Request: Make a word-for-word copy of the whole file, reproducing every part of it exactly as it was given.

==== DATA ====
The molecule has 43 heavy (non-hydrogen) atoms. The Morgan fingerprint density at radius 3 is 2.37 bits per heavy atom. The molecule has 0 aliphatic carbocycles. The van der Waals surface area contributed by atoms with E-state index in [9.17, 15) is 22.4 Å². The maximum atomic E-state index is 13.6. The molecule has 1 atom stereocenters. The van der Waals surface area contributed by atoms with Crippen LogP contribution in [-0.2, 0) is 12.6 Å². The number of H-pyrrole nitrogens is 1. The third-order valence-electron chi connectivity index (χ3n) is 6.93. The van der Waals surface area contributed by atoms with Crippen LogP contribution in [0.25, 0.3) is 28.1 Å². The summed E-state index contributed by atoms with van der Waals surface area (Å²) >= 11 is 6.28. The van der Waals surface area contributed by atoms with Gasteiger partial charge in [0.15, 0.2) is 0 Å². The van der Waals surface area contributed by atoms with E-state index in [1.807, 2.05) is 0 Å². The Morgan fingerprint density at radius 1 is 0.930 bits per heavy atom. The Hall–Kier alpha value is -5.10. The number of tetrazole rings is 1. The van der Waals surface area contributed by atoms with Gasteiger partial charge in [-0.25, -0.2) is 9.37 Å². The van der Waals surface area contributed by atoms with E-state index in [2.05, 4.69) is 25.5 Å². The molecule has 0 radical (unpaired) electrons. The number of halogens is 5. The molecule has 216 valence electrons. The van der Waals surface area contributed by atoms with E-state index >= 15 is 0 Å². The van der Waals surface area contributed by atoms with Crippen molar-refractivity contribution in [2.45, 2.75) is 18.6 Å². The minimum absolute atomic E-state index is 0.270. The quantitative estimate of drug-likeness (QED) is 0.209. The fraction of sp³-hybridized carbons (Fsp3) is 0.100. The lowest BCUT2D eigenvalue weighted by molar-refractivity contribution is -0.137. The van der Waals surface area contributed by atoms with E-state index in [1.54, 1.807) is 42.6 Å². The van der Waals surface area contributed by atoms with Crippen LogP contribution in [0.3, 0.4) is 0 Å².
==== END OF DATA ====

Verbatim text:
The molecule has 43 heavy (non-hydrogen) atoms. The Morgan fingerprint density at radius 3 is 2.37 bits per heavy atom. The molecule has 0 aliphatic carbocycles. The van der Waals surface area contributed by atoms with E-state index in [9.17, 15) is 22.4 Å². The maximum atomic E-state index is 13.6. The molecule has 1 atom stereocenters. The van der Waals surface area contributed by atoms with Crippen LogP contribution in [-0.2, 0) is 12.6 Å². The number of H-pyrrole nitrogens is 1. The third-order valence-electron chi connectivity index (χ3n) is 6.93. The van der Waals surface area contributed by atoms with Crippen LogP contribution in [0.25, 0.3) is 28.1 Å². The summed E-state index contributed by atoms with van der Waals surface area (Å²) >= 11 is 6.28. The van der Waals surface area contributed by atoms with Gasteiger partial charge in [0.15, 0.2) is 0 Å². The van der Waals surface area contributed by atoms with E-state index in [1.807, 2.05) is 0 Å². The Morgan fingerprint density at radius 1 is 0.930 bits per heavy atom. The Hall–Kier alpha value is -5.10. The number of tetrazole rings is 1. The van der Waals surface area contributed by atoms with Gasteiger partial charge in [-0.25, -0.2) is 9.37 Å². The van der Waals surface area contributed by atoms with E-state index in [2.05, 4.69) is 25.5 Å². The molecule has 0 radical (unpaired) electrons. The number of halogens is 5. The molecule has 216 valence electrons. The van der Waals surface area contributed by atoms with E-state index >= 15 is 0 Å². The van der Waals surface area contributed by atoms with Crippen molar-refractivity contribution in [2.45, 2.75) is 18.6 Å². The minimum absolute atomic E-state index is 0.270. The quantitative estimate of drug-likeness (QED) is 0.209. The fraction of sp³-hybridized carbons (Fsp3) is 0.100. The lowest BCUT2D eigenvalue weighted by molar-refractivity contribution is -0.137. The van der Waals surface area contributed by atoms with E-state index in [1.54, 1.807) is 42.6 Å². The van der Waals surface area contributed by atoms with Crippen LogP contribution in [0.3, 0.4) is 0 Å².